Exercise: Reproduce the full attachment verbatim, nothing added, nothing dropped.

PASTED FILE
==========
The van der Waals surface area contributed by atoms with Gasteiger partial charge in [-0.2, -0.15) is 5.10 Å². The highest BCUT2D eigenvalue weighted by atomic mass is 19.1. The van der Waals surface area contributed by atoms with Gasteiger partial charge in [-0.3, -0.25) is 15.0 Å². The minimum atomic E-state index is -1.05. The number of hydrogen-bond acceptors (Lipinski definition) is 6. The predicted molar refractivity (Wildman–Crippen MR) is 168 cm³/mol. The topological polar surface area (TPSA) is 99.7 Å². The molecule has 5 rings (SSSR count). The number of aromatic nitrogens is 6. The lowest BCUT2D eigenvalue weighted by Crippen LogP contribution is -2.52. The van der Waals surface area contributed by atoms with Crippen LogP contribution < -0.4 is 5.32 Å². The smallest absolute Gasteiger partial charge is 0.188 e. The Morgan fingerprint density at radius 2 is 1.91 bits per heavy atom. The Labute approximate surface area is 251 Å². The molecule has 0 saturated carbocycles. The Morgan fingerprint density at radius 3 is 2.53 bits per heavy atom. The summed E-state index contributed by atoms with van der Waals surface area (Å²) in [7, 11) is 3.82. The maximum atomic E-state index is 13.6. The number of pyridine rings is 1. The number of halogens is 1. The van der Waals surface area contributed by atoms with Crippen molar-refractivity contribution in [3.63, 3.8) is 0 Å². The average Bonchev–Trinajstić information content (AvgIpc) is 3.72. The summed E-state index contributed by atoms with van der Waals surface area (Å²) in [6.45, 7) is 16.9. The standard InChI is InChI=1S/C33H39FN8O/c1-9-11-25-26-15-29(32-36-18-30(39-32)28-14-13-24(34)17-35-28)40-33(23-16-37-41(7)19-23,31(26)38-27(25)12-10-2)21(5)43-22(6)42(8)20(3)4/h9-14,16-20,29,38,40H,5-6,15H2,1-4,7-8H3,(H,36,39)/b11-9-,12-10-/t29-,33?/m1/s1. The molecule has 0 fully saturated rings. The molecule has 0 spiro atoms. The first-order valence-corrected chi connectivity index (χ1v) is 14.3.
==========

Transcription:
The van der Waals surface area contributed by atoms with Gasteiger partial charge in [-0.2, -0.15) is 5.10 Å². The highest BCUT2D eigenvalue weighted by atomic mass is 19.1. The van der Waals surface area contributed by atoms with Gasteiger partial charge in [-0.3, -0.25) is 15.0 Å². The minimum atomic E-state index is -1.05. The number of hydrogen-bond acceptors (Lipinski definition) is 6. The predicted molar refractivity (Wildman–Crippen MR) is 168 cm³/mol. The topological polar surface area (TPSA) is 99.7 Å². The molecule has 5 rings (SSSR count). The number of aromatic nitrogens is 6. The lowest BCUT2D eigenvalue weighted by Crippen LogP contribution is -2.52. The van der Waals surface area contributed by atoms with Crippen LogP contribution < -0.4 is 5.32 Å². The smallest absolute Gasteiger partial charge is 0.188 e. The Morgan fingerprint density at radius 2 is 1.91 bits per heavy atom. The Labute approximate surface area is 251 Å². The molecule has 0 saturated carbocycles. The Morgan fingerprint density at radius 3 is 2.53 bits per heavy atom. The summed E-state index contributed by atoms with van der Waals surface area (Å²) in [7, 11) is 3.82. The maximum atomic E-state index is 13.6. The number of pyridine rings is 1. The number of halogens is 1. The van der Waals surface area contributed by atoms with Crippen molar-refractivity contribution in [3.63, 3.8) is 0 Å². The average Bonchev–Trinajstić information content (AvgIpc) is 3.72. The summed E-state index contributed by atoms with van der Waals surface area (Å²) in [6.45, 7) is 16.9. The standard InChI is InChI=1S/C33H39FN8O/c1-9-11-25-26-15-29(32-36-18-30(39-32)28-14-13-24(34)17-35-28)40-33(23-16-37-41(7)19-23,31(26)38-27(25)12-10-2)21(5)43-22(6)42(8)20(3)4/h9-14,16-20,29,38,40H,5-6,15H2,1-4,7-8H3,(H,36,39)/b11-9-,12-10-/t29-,33?/m1/s1. The molecule has 0 fully saturated rings. The molecule has 0 spiro atoms. The first-order valence-corrected chi connectivity index (χ1v) is 14.3.